GeoConnexion International columnist Alistair Maclenan is concerned this month. On page 20, he writes: “As 2017 rolls around, it may be that we face a world that values promises over expert advice. But I implore everyone who works in the geo-industry to continue and to expand the insight you provide to the world. It may well be ignored by the majority but if you don’t keep doing what you’re doing, then that one person who needs it won’t have it. And then we are in trouble.”
What’s the cause of his worry? 2016. The year brought so many upsets to the world of politics – in particular, thanks to the Brexit vote in the UK, the result of the referendum in Italy and the election of Donald Trump as the US’s president. This was despite the advice of experts in those countries and around the world who almost unanimously counselled voters to pick the opposite results from the ones eventually selected.
Many commentators took these seismic events to mean we are living in a ‘post-truth’ age, where people only care about what feels right to them, rather than what evidence and experts say is true. Equally importantly, the aftermath of some of these events, which have seen domestic disturbances of all kinds, has suggested that societies are divided and fearful of other groups.
But Alistair’s message is that by working together, to provide people with the information they need, we can reduce the divide and ensure citizens are protected. Geospatial information and technologies both have an important role in this.
It’s a message echoed in two other articles this issue. On page 33, Nick Hawkins looks at the plights of mobile workers. Whether working alone in their home countries or abroad, mobile workers are at greater risk than those back in the office, and their employers have a duty to look after them as best they can. However, if there’s an emergency and the worker could be put in a dangerous situation – or already is in one – what can their employer do to protect them?
It’s here that geospatial technologies come in, enabling employers and employees to send notifications to each other, warning of danger or threat. But what should an employer look for in such a system? Among other things, Hawkins says any emergency communications platform needs to founded on ‘the four pillars of notification’.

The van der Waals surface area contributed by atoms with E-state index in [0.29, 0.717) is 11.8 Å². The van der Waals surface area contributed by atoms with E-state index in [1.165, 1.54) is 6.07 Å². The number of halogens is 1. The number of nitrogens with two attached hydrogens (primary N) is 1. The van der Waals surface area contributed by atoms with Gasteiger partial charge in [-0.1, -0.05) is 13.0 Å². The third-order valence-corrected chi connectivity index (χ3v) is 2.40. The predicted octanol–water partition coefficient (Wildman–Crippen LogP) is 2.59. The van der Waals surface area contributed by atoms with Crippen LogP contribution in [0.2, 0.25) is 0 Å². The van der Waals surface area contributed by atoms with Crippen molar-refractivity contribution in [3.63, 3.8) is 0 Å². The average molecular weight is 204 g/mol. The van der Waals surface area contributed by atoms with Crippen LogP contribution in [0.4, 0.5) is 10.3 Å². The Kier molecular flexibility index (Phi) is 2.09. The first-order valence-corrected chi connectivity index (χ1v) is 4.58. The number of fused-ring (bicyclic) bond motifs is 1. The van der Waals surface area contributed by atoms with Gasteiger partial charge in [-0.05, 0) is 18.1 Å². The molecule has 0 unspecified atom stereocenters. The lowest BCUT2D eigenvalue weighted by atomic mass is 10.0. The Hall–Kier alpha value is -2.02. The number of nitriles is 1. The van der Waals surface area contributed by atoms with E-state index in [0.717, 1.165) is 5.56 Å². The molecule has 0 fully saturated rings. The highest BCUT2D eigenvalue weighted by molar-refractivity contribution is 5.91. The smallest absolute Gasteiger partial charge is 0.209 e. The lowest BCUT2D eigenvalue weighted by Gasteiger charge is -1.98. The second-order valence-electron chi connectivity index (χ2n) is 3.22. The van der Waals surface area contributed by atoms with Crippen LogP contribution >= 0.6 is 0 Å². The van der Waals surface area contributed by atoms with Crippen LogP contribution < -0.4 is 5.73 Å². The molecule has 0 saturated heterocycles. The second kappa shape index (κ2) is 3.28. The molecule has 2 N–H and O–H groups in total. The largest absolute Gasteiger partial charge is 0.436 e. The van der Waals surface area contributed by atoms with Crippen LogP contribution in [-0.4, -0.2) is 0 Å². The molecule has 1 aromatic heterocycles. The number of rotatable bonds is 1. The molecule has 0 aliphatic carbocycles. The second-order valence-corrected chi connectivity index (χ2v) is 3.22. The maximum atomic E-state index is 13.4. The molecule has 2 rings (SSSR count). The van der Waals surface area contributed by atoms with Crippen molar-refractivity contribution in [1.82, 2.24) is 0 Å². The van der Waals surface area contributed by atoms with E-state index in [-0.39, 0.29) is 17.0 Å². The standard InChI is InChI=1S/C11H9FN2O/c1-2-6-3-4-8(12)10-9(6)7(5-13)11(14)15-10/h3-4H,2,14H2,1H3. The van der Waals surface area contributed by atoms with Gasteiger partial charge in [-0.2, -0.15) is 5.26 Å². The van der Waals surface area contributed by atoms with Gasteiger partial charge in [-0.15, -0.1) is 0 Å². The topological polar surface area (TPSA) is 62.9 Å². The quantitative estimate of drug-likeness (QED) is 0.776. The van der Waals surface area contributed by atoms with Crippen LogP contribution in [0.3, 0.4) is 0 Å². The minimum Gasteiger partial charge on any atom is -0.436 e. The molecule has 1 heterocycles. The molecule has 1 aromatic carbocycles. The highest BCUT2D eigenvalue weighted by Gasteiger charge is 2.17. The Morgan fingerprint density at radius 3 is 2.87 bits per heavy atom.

It’s not just people who are at risk in emergencies – assets are, too, including those of first-responders. On page 30, Clemente Fuggini and Ivan Tesfai report on the EU-supported Spartacus system, which is intended to track assets including containers and vehicles and people during crises. Trials of the system were successfully completed in October and the system is ready for use. Fuggini and Tesfai explain how Spartacus works, how it overcomes the variety of different protocols used in the field, how it deals with the inevitable unreliability of networks during emergencies, and how users can visualise the results. They also look at what the future holds for the system and its commercial possibilities, particularly in logistics.
As well as working together now, we also need to plan for the future, teaching our children the value of good, reliable information and how it can benefit them. On page 21, Randall E Raymond explains how a project in which he is involved is helping disadvantaged children learn about the power of GIS while giving them the skills they will need for a career in the geospatial industry. Last year, as part of the GIS Resources and Applications for Career Education (Grace) project, eight paid high school interns in Michigan in the US worked on developing the ‘Keweenaw Time Traveler’ online portal for 20 hours a week for six weeks. The portal will enable tourists to plan routes through the Keweenaw National Historical Park, learn more about Michigan’s ‘Copper Country’ and even trace the history of people and places in the region over the past 100 years.
We hope every generation will be better than the one that preceded it. Let’s hope that by teaching children such as this the value of co-operation and of knowledge that they’re not only better but safer than in 2016.
I hope you enjoy the issue.
If you have a comment or wish to express your views on anything in this issue or in the world of geospatial information, then please email me at [email protected] with Letter to the Editor in the Subject line. Please start your email with Dear Editor and the chances are your letter will appear in the Letters to the Editor page